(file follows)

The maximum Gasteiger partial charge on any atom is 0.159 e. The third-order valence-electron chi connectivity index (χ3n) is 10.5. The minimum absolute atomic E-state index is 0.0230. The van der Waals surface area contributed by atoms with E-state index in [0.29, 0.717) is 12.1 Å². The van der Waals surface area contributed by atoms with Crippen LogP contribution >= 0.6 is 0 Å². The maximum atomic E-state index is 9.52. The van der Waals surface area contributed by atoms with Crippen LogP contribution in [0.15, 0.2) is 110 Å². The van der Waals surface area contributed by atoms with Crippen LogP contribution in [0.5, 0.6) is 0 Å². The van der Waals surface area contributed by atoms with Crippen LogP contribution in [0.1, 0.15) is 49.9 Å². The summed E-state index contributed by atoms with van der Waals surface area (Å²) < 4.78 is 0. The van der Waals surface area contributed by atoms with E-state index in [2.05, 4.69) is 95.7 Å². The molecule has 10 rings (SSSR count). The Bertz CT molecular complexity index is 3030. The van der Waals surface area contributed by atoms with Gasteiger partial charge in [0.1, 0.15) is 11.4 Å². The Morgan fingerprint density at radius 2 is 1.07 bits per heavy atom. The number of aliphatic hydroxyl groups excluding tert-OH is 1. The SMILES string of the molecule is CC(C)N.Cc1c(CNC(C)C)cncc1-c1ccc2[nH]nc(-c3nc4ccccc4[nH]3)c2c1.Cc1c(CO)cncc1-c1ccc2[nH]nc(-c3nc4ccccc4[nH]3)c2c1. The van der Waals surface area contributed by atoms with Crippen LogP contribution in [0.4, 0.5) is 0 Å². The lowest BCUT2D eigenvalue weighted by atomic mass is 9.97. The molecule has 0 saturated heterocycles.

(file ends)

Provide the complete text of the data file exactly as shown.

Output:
The maximum Gasteiger partial charge on any atom is 0.159 e. The third-order valence-electron chi connectivity index (χ3n) is 10.5. The minimum absolute atomic E-state index is 0.0230. The van der Waals surface area contributed by atoms with E-state index in [0.29, 0.717) is 12.1 Å². The van der Waals surface area contributed by atoms with Crippen LogP contribution >= 0.6 is 0 Å². The maximum atomic E-state index is 9.52. The van der Waals surface area contributed by atoms with Crippen LogP contribution in [0.15, 0.2) is 110 Å². The van der Waals surface area contributed by atoms with Crippen LogP contribution in [0.5, 0.6) is 0 Å². The van der Waals surface area contributed by atoms with Crippen LogP contribution in [0.1, 0.15) is 49.9 Å². The summed E-state index contributed by atoms with van der Waals surface area (Å²) < 4.78 is 0. The van der Waals surface area contributed by atoms with E-state index in [2.05, 4.69) is 95.7 Å². The molecule has 10 rings (SSSR count). The Bertz CT molecular complexity index is 3030. The van der Waals surface area contributed by atoms with Gasteiger partial charge in [0.1, 0.15) is 11.4 Å². The Morgan fingerprint density at radius 2 is 1.07 bits per heavy atom. The number of aliphatic hydroxyl groups excluding tert-OH is 1. The SMILES string of the molecule is CC(C)N.Cc1c(CNC(C)C)cncc1-c1ccc2[nH]nc(-c3nc4ccccc4[nH]3)c2c1.Cc1c(CO)cncc1-c1ccc2[nH]nc(-c3nc4ccccc4[nH]3)c2c1. The van der Waals surface area contributed by atoms with Crippen LogP contribution in [0.4, 0.5) is 0 Å². The lowest BCUT2D eigenvalue weighted by atomic mass is 9.97. The molecule has 0 saturated heterocycles.